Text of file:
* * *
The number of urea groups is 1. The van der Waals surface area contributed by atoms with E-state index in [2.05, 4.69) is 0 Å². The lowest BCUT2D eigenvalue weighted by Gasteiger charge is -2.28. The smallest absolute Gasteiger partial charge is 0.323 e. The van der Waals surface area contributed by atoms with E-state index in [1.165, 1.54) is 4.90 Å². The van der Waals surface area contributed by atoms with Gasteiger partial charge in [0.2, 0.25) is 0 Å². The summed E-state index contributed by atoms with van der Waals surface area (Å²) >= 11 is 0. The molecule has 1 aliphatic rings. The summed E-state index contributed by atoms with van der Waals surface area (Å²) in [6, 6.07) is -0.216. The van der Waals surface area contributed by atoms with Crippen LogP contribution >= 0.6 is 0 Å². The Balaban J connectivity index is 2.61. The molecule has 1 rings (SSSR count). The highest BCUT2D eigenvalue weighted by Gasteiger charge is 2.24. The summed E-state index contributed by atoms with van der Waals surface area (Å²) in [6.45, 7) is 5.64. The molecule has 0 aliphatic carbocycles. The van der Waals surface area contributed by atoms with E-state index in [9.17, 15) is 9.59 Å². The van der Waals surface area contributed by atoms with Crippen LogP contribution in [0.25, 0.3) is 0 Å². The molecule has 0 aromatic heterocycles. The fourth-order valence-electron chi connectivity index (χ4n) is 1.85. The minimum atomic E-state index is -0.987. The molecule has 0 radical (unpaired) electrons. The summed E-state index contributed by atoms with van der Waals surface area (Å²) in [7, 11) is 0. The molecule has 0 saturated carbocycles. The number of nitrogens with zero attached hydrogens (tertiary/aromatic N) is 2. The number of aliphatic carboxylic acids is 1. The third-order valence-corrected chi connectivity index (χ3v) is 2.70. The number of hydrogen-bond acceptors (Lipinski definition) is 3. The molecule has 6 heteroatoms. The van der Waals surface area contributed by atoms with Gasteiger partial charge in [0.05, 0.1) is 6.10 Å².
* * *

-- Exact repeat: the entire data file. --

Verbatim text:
The number of urea groups is 1. The van der Waals surface area contributed by atoms with E-state index in [2.05, 4.69) is 0 Å². The lowest BCUT2D eigenvalue weighted by Gasteiger charge is -2.28. The smallest absolute Gasteiger partial charge is 0.323 e. The van der Waals surface area contributed by atoms with E-state index in [1.165, 1.54) is 4.90 Å². The van der Waals surface area contributed by atoms with Gasteiger partial charge in [0.2, 0.25) is 0 Å². The summed E-state index contributed by atoms with van der Waals surface area (Å²) >= 11 is 0. The molecule has 1 aliphatic rings. The summed E-state index contributed by atoms with van der Waals surface area (Å²) in [6, 6.07) is -0.216. The van der Waals surface area contributed by atoms with Crippen LogP contribution >= 0.6 is 0 Å². The Balaban J connectivity index is 2.61. The molecule has 1 rings (SSSR count). The highest BCUT2D eigenvalue weighted by Gasteiger charge is 2.24. The summed E-state index contributed by atoms with van der Waals surface area (Å²) in [6.45, 7) is 5.64. The molecule has 0 aliphatic carbocycles. The van der Waals surface area contributed by atoms with E-state index in [9.17, 15) is 9.59 Å². The van der Waals surface area contributed by atoms with Crippen LogP contribution in [0.25, 0.3) is 0 Å². The molecule has 0 aromatic heterocycles. The fourth-order valence-electron chi connectivity index (χ4n) is 1.85. The minimum atomic E-state index is -0.987. The molecule has 0 radical (unpaired) electrons. The summed E-state index contributed by atoms with van der Waals surface area (Å²) in [7, 11) is 0. The molecule has 0 saturated carbocycles. The number of nitrogens with zero attached hydrogens (tertiary/aromatic N) is 2. The number of aliphatic carboxylic acids is 1. The third-order valence-corrected chi connectivity index (χ3v) is 2.70. The number of hydrogen-bond acceptors (Lipinski definition) is 3. The molecule has 6 heteroatoms. The van der Waals surface area contributed by atoms with Gasteiger partial charge in [0.05, 0.1) is 6.10 Å².